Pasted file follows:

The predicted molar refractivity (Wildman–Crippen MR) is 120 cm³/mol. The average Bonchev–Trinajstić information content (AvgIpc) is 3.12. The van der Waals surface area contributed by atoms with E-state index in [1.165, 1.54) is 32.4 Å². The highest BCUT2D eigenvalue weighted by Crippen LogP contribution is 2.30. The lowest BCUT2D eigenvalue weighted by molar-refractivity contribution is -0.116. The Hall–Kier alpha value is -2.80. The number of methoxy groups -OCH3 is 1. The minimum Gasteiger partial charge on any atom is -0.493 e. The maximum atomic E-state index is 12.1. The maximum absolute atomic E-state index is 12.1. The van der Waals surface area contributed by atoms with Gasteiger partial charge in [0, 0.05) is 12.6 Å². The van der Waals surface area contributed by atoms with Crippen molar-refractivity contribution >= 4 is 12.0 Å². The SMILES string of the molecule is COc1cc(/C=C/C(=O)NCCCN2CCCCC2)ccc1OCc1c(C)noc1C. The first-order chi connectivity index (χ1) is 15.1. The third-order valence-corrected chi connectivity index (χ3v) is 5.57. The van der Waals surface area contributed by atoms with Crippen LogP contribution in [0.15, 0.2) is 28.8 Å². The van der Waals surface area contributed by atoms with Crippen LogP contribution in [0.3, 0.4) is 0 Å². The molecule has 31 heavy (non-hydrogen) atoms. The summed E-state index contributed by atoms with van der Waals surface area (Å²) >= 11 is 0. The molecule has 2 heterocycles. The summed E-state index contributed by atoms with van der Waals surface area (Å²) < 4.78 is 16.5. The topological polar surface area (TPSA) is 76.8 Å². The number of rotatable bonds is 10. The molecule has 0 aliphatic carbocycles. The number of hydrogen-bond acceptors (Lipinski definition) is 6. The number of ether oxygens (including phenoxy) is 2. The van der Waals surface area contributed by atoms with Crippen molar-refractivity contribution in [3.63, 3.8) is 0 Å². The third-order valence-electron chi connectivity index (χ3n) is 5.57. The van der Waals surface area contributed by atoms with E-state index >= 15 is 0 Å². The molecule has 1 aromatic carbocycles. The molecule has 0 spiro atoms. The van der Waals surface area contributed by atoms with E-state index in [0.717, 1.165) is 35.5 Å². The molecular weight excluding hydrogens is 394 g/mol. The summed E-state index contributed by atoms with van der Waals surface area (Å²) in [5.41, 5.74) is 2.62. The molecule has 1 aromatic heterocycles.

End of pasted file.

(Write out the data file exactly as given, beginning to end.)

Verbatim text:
The predicted molar refractivity (Wildman–Crippen MR) is 120 cm³/mol. The average Bonchev–Trinajstić information content (AvgIpc) is 3.12. The van der Waals surface area contributed by atoms with E-state index in [1.165, 1.54) is 32.4 Å². The highest BCUT2D eigenvalue weighted by Crippen LogP contribution is 2.30. The lowest BCUT2D eigenvalue weighted by molar-refractivity contribution is -0.116. The Hall–Kier alpha value is -2.80. The number of methoxy groups -OCH3 is 1. The minimum Gasteiger partial charge on any atom is -0.493 e. The maximum atomic E-state index is 12.1. The maximum absolute atomic E-state index is 12.1. The van der Waals surface area contributed by atoms with Gasteiger partial charge in [0, 0.05) is 12.6 Å². The van der Waals surface area contributed by atoms with Crippen molar-refractivity contribution >= 4 is 12.0 Å². The SMILES string of the molecule is COc1cc(/C=C/C(=O)NCCCN2CCCCC2)ccc1OCc1c(C)noc1C. The first-order chi connectivity index (χ1) is 15.1. The third-order valence-corrected chi connectivity index (χ3v) is 5.57. The van der Waals surface area contributed by atoms with Crippen LogP contribution in [0.15, 0.2) is 28.8 Å². The van der Waals surface area contributed by atoms with Crippen LogP contribution in [0.3, 0.4) is 0 Å². The molecule has 31 heavy (non-hydrogen) atoms. The summed E-state index contributed by atoms with van der Waals surface area (Å²) >= 11 is 0. The molecule has 2 heterocycles. The summed E-state index contributed by atoms with van der Waals surface area (Å²) < 4.78 is 16.5. The topological polar surface area (TPSA) is 76.8 Å². The number of rotatable bonds is 10. The molecule has 0 aliphatic carbocycles. The number of hydrogen-bond acceptors (Lipinski definition) is 6. The number of ether oxygens (including phenoxy) is 2. The van der Waals surface area contributed by atoms with Crippen molar-refractivity contribution in [3.63, 3.8) is 0 Å². The third-order valence-electron chi connectivity index (χ3n) is 5.57. The van der Waals surface area contributed by atoms with E-state index >= 15 is 0 Å². The molecule has 1 aromatic carbocycles. The molecule has 0 spiro atoms. The van der Waals surface area contributed by atoms with E-state index in [0.717, 1.165) is 35.5 Å². The molecular weight excluding hydrogens is 394 g/mol. The summed E-state index contributed by atoms with van der Waals surface area (Å²) in [5.41, 5.74) is 2.62. The molecule has 1 aromatic heterocycles.